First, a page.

I started to feel I was joining the ranks of the really big neurosurgeons. I would stop every hour or two, and join the nurses in the staff room, have something to eat and smoke a cigarette. It was all very convivial. Music played continuously while we operated – I had brought all sorts of CDs in, ranging from Bach to Abba to African music. In the old hospital I always listened to music when operating and my colleagues seemed to like it, especially what we called “closing music”, which meant playing Chuck Berry or other fast blues music when stitching up a patient’s head.

I should have stopped at that point, and left the last piece of tumour behind, but I wanted to be able to say I had removed all of the tumour. The postoperative scans shown by the big international names when they gave their keynote lectures never showed residual tumour so surely this was the right thing to do, even if it involved some risk.

As I started to remove the last part of the tumour I tore a small perforating branch off the basilar artery, a vessel the width of a thick pin. A jet of bright red arterial blood started to pump upwards. I knew at once that this was a catastrophe. The blood loss was easy enough to stop, but the damage to the brainstem was terrible. The basilar artery is the artery that keeps the brainstem alive and it is the brainstem that keeps the rest of the brain awake. As a result the patient never woke up and that was why, seven years later, I saw him curled into a sad ball, on a bed in the nursing home.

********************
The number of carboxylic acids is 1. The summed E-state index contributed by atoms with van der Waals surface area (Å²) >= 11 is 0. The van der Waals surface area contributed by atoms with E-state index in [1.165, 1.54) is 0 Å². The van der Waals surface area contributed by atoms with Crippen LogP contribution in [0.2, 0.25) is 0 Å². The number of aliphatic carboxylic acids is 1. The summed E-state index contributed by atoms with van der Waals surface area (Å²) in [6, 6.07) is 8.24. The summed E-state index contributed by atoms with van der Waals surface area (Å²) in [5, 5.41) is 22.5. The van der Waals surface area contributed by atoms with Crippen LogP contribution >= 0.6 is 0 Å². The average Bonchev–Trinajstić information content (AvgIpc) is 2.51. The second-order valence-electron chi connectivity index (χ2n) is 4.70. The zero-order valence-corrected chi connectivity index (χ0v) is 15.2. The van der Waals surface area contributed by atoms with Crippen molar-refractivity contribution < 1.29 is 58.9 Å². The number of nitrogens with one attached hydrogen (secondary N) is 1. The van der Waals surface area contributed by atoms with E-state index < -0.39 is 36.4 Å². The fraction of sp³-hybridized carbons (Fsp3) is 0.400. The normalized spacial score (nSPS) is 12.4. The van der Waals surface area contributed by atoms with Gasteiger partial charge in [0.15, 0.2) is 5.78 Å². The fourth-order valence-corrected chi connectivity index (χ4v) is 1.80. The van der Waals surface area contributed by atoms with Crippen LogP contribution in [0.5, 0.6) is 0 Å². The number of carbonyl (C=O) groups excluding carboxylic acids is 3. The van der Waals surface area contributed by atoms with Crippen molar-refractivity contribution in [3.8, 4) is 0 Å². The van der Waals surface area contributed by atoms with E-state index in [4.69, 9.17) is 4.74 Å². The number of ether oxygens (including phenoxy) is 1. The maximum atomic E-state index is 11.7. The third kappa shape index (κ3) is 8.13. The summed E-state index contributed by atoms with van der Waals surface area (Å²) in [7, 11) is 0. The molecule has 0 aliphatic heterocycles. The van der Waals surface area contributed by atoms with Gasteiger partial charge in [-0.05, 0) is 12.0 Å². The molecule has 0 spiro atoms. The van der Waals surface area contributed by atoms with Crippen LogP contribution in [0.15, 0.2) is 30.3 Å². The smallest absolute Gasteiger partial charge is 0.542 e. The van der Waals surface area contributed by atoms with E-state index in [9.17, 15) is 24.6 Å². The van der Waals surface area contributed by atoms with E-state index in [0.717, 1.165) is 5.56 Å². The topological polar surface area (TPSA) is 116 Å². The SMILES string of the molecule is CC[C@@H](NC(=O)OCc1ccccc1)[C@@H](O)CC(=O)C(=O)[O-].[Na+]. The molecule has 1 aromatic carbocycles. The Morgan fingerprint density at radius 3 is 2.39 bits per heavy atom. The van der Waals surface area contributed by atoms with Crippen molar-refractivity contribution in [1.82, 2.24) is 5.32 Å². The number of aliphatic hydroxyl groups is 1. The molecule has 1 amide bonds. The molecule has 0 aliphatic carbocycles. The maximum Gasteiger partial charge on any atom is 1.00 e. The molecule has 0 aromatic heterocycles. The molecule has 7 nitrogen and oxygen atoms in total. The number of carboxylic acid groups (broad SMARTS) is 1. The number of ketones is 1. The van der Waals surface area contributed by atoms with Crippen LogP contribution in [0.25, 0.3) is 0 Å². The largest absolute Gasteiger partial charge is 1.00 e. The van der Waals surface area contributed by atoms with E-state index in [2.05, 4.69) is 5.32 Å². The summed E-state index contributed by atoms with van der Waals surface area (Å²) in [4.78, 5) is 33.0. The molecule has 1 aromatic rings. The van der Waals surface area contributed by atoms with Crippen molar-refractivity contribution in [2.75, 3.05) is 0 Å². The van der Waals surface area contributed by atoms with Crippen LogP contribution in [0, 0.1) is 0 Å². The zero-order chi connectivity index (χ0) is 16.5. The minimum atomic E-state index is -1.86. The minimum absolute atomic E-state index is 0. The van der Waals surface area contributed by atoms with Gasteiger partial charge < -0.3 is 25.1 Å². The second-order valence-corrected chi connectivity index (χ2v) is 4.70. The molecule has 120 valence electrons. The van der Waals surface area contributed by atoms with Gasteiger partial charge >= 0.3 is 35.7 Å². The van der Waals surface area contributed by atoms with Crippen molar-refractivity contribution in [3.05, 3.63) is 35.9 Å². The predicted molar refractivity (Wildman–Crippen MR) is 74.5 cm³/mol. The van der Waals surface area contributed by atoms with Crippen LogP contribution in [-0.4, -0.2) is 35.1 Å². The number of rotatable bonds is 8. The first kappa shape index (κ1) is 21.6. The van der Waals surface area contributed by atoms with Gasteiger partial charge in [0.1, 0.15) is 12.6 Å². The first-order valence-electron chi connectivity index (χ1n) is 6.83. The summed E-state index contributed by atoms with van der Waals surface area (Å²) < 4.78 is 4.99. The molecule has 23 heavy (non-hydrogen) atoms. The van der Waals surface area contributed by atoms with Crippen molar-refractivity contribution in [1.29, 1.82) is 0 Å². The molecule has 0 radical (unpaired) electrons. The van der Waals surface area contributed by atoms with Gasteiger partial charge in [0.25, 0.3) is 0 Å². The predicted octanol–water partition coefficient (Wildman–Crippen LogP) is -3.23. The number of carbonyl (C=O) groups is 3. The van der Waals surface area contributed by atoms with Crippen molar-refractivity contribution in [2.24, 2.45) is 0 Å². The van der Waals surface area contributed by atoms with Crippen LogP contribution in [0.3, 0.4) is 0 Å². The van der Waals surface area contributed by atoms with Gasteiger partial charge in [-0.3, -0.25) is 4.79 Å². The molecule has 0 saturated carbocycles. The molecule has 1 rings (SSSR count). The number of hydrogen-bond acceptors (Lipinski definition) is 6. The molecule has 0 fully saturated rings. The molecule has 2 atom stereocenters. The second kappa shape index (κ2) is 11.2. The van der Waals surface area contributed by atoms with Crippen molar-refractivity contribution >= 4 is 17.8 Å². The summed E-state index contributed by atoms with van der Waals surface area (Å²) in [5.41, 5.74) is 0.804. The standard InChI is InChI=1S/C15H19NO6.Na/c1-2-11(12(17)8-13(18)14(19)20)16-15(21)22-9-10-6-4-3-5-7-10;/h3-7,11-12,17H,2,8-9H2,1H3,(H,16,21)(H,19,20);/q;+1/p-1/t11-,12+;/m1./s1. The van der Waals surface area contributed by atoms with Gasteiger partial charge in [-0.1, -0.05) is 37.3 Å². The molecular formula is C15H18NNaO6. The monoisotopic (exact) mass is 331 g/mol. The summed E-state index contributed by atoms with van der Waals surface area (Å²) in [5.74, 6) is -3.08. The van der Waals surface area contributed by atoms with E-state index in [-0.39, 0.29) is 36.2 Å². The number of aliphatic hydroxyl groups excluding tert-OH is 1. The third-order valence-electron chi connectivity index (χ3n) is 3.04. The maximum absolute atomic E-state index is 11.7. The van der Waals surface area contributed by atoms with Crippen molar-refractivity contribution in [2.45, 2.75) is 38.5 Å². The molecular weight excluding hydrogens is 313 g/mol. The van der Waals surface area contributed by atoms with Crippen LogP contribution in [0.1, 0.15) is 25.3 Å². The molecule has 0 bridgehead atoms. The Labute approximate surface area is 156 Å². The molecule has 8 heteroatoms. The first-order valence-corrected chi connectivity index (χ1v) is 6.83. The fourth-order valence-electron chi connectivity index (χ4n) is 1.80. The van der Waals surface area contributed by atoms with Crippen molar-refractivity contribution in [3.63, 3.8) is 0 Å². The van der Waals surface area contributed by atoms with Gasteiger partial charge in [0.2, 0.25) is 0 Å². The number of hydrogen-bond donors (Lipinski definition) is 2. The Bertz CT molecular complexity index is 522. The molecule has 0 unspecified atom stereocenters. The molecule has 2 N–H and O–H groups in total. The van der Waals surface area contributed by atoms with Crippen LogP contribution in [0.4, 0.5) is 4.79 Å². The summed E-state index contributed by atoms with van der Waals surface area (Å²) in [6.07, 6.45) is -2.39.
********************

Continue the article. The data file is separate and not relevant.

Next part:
For the next few years, whenever I saw similar cases, I deemed the tumours inoperable and left the unfortunate patients to go elsewhere or to have radiation treatment. These were also the years when my marriage fell apart and the old hospital was closed. I am not sure whether I realised it then, but this was the time when I became a little sadder but much wiser. I gradually regained my courage and used what I had learnt from the tragic consequences of my hubris to achieve much better results. I would, if necessary, operate in stages over several weeks; I would operate with a colleague, taking the operating in turns with an hour on and an hour off, like drivers in a military convoy. I would rarely let an operation take longer than seven or eight hours.

The problem remains, however, that such tumours are very rare. In Britain, with a culture that believes in the virtues of amateurism, and where most neurosurgeons are very reluctant to refer difficult cases on to a more experienced colleague, no individual surgeon will ever gain as much experience as our colleagues in the US. In America there are far more patients, and therefore more patients with such tumours. The patients are less deferential and trusting than they are in Britain. They are more like consumers, so they make sure they are treated by an experienced surgeon.

After 25 years I would like to think that I have become relatively expert – but it has been a very long, slow advance with many problems along the way, although none as awful as that first operation.

There were two other lessons that I learnt that day. One was not to do an operation that a more experienced surgeon than me did not want to do; the other was to treat some of the keynote lectures at conferences with a degree of scepticism. And I can no longer bear to listen to music when operating.



© Henry Marsh 2014. Extracted from Do No Harm: Stories of Life, Death and Brain Surgery